underground israeli yoga: one couple’s commitment in an ultra-orthodox community

Avraham & Rachel Kolberg strike a pose (photo by Michael Fattal via haaretz.com)

In North America, we’ve become so used to seeing yoga studios on every urban street corner that it could be difficult to imagine a clandestine studio. But Avraham and Rachel Kolberg have carved out their studio space on the second floor of their home at the end of a street in Ramat Beit Shemesh, a city located 30 kilometres west of Jerusalem. Haaretz.com, an online newspaper which covers Jewish life in Israel and the diaspora, profiled the couple and the highly sensitive nature of their underground yoga work.


Shortly after the start of a class, an embarrassed girl appears. She hastens to get dressed and a few minutes later reappears with pants under her long skirt. Her black stockings will remain on her feet throughout the entire class. A women whose clothing indicates she belongs to an extreme Hasidic sect doesn’t even change her clothes and tensely hastens to find a spot for herself in the room. She and her friends sneak in here like thieves in the night. As they come in they seem to shrink their bodies – they are uncomfortable with the other women’s gaze. They do not write their names on the disposable water glasses as is customary, for fear of being identified. But it seems they are longing for this tranquility, agonizingly acquired. And anyone who hasn’t seen a Hasidic woman resting on her heels and closing her eyes in a typical yoga pose has never seen rest in his life.

According to Kolberg, a minority of her students are religious women from English-speaking countries who know why they are coming. The others, she says, the strict Hasidic women and Lithuanian (non-Hasidic ultra-Orthodox ) women, “would never have imagined practicing yoga, and for them there is a problem. They are cut off entirely form their own bodies. Usually they come here only after they are in dire straits health-wise.”


Avraham Kolberg relates that there are instructions the Hasids have a hard time following, in part because “they don’t know the names of some of their body parts. They don’t know how to raise their arms. They come to the class in their everyday clothes and insist on keeping on their tzitzis (fringed undershirt ). They don’t have sports clothes.”

Rachel believes that when one is cut off from one’s body there is no possibility of doing spiritual work. “This is my challenge to the ultra-Orthodox,” she says. “When my son sits in the lotus position in his Gemara lessons at the yeshiva, they yell at him that he is acting like a Gentile. Why, if this helps him to concentrate? This is a tool they refuse to use.”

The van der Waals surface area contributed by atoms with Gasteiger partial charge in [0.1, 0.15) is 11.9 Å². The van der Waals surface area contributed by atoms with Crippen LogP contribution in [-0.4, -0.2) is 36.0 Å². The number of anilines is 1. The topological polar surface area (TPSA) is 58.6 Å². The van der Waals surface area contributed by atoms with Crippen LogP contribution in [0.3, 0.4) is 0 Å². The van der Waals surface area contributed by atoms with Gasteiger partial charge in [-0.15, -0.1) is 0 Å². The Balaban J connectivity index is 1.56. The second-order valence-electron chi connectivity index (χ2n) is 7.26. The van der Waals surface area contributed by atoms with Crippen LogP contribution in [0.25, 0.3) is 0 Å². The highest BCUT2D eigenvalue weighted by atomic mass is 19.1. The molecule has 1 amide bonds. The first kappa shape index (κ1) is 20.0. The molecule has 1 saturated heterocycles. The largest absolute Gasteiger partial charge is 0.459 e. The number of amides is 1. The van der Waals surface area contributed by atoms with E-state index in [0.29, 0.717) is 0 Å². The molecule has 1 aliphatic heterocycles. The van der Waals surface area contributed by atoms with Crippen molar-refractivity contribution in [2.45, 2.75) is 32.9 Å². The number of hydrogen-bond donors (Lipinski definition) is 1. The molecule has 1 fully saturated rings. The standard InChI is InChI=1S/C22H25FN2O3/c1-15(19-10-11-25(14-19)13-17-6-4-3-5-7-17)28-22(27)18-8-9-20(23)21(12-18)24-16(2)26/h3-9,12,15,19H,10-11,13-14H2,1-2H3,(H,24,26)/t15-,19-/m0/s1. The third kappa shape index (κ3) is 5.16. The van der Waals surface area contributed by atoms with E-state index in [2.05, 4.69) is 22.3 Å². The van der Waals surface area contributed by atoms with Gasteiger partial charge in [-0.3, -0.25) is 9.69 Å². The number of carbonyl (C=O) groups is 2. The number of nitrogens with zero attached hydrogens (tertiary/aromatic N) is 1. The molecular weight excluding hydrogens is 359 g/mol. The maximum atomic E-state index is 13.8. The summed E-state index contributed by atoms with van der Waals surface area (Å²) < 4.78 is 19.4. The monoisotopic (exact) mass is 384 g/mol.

[Rachel says,] “Like a good Russian girl I did acrobatics from an early age. When I came to Israel I tried other areas until someone introduced me to yoga. I was swept away and I swept up my husband.” They lived in the Sharon area, practiced yoga and taught at the Beit Berl College School of Art – he, photography and she, painting. In 2000, married and with a 3-year-old son, they went to India to study the Iyengar method. (B.K.S. Iyengar is the father of modern yoga.)

“The yoga bug grabbed us hard,” says Rachel. They were not classic backpackers: They didn’t go to Goa, they didn’t smoke drugs. They lived in a small city, woke up early every morning and went to study yoga.


The fact that the Kolbergs are themselves strictly observant members of the Breslav Hasidic sect, and the fact that men and women are taught separately has not softened the opposition to yoga in this Haredi neighborhood of Beit Shemesh.

About two weeks ago a student at a Hasidic seminary (high school for girls ) came close to jeopardizing her future when someone tattled to the school administration that she was practicing yoga. She had in fact begun learning yoga upon the advice of her homeroom teacher but when the principal heard she was going to a “place of idol worship,” as she said, the girl’s parents were warned she would be expelled from the seminary unless she stopped. Expulsion from the seminary could destroy her chances of a good match; the girl gave up yoga.


The recoiling from yoga is deeply rooted. “If they ask a rabbi he will tell them it is idol worship,” says Avraham Kolberg. For Kolberg, yoga is a way to worshipping God. “The moment a person needs to be aware of his heel, with his eyes turned to a certain place and I ask him to concentrate on a different place in his body, observation of what is unseen is created. This is spirituality.”

… [Rachel] asked a rabbi about yoga. “He said to me, ‘It is your craving. Don’t work, devote yourself to your children.'” And indeed she devoted herself to her children for two years, and stopped doing yoga even though, as she says, “I nearly went crazy in that loneliness, with four sons at home and without the yoga.”


“Yoga gives these women an opportunity to meet with themselves,” she says. “I see this as a kind of return (in the sense of a return to religion). These women experience a return to themselves and then they can examine whether they love, whether they are doing the things they love and whether they love the place where they are. If they persist with yoga, there are ramifications.”

To access the full article, register at Haaretz.com. YogaDork posted an album of photos from their home studio space.

  1. I believe this is true, but I have such a hard time digesting it. Thank you for posting it.

  2. I was actually thinking about this more after I read it yesterday. These people are amazing. I really hope over time their religion will open up to yoga.